The COVID-19 pandemic’s disruptions on life have been immeasurable. And, with each new challenge brought on by the coronavirus, we seek to find new adaptions and innovations to carry on with some semblance of normality. This has certainly brought on a range of emotions, from hope to stress. In the past, I sought travel and adventure as a means to find growth and renewal. However, given the current travel restrictions, we’ve had to refocus and look nearby for those similar forms of respite and inspiration. This past weekend, we found that in the Michigan’s Thumb region.
Our goal was simple: explore the Thumb region and see what we could discover. Our state motto is “Si quaeris peninsulam amoenam circumspice,” or “If you seek a pleasant peninsula, look about you.” Indeed, we rediscovered this truism over the weekend. A day-trip to the Thumb provided us with new discoveries and ideas for the future.
Our first stop on the trip north was to Sanilac Petroglyphs Historic State Park to view Michigan’s largest known collection of early Native American teachings carved in stone (“Ezhibiigaadek Asin,” in Anishinaabemowin). Due to the pandemic, visitation into the covered area housing the stone carvings was restricted to ten people at a time. Therefore, a guide was stationed in the queuing area to provide some historical context while a second guide was at the carvings to help provide interpretation. It was nice to have some history and context to help better understand what we were seeing. However, it did dawn on me that we were learning about indigenous history from non-indigenous educators/historians. Given the site is co-managed by the Michigan Department of Natural Resources Parks and Recreation Division, the Michigan History Center, and the Saginaw Chippewa Indian Tribe of Michigan, it would be nice to see a program created that provided Native American elders and youth the opportunity to serve as guides at the petroglyphs. It would serve as a means of cultural empowerment and ensuring that history is told from an indigenous perspective.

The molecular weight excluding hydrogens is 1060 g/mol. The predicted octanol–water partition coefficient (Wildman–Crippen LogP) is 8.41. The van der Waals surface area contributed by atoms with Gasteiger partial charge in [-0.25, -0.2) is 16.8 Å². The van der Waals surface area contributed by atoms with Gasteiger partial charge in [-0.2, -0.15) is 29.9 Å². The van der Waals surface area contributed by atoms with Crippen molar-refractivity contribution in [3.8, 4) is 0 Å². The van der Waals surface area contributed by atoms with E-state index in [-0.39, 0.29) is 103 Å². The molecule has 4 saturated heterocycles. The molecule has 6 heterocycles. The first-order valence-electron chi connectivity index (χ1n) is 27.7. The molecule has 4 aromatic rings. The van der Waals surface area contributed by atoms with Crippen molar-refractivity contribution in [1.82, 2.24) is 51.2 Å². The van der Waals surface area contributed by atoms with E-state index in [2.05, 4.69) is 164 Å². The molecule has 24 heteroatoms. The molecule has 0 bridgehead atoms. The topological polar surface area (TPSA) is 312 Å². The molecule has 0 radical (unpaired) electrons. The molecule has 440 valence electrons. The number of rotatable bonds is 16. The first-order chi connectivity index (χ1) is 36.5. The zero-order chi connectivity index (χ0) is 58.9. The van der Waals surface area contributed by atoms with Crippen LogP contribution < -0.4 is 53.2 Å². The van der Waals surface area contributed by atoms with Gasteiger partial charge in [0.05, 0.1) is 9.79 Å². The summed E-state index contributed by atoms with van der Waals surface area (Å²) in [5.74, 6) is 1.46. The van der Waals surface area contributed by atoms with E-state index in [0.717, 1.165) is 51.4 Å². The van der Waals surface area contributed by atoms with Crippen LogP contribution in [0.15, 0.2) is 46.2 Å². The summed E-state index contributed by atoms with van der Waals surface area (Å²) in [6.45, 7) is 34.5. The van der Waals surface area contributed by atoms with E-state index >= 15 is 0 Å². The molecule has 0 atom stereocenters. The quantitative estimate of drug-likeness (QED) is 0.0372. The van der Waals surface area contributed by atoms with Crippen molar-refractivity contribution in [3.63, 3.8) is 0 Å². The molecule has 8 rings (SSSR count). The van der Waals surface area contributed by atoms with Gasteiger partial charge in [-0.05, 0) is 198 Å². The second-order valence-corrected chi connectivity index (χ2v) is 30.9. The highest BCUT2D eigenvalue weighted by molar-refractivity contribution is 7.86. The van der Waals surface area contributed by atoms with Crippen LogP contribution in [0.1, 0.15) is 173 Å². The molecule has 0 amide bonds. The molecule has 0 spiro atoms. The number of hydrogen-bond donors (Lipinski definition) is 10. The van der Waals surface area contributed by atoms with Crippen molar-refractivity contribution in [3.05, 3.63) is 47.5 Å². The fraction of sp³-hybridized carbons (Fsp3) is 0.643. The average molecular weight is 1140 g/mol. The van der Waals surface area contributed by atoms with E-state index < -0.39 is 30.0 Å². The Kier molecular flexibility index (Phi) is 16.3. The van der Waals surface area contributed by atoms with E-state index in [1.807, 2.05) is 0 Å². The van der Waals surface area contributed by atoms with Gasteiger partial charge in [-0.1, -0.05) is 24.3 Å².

Another highlight from our trip to the Thumb was discovering the 53North Barn Art Project. I was pleased to learn Jim Boyle, a native of Port Austin and a mainstay in Detroit’s art and entrepreneurial communities, was behind this endeavor. The project was launched in 2013 with the goal of creating 10 barn art projects in 10 years. Working in collaboration with the owners of various disused structures, the project aims to transform them into art objects that preserve the structures and serve as a draw for tourism. After reading various articles on the project (here, here, and here), I was struck by the parallels Boyle draws between urban and rural; in this case, Port Austin and Detroit. Both locations have experienced financial challenges due to changes in the economy; both have too many abandoned architectural structures; and both locations hope to leverage art and the creative economy as a spark for economic development.
After seven years, three barn projects have come to fruition. All are quite impressive. The projects include: Hygienic Dress League’s “Walden” and “American Gothic” (2013); Scott Hocking’s “Celestial Ship of the North” (2015); and Catie Newell’s “Secret Sky” (2017-2019).
In addition to some great historical and creative sites, the Thumb area has an abundance of natural environments to explore. We enjoyed visits to the Sand Point Nature Preserve and Huron County Nature Center. And, we discovered some new places to return to this fall. We’re hoping to kayak the Point Aux Barques Trail to explore Turnip Rock and some nearby lake caves; to do some birdwatching along the Saginaw Bay Birding Trail; and to explore the night’s sky at the Dark Sky Preserve at Port Crescent State Park.
While the pandemic has put a hold on travel afar, it’s nice to rediscover — and in come cases to discover — some wonderful gems in our proverbial backyard. Indeed, we do live on a wonderful peninsula.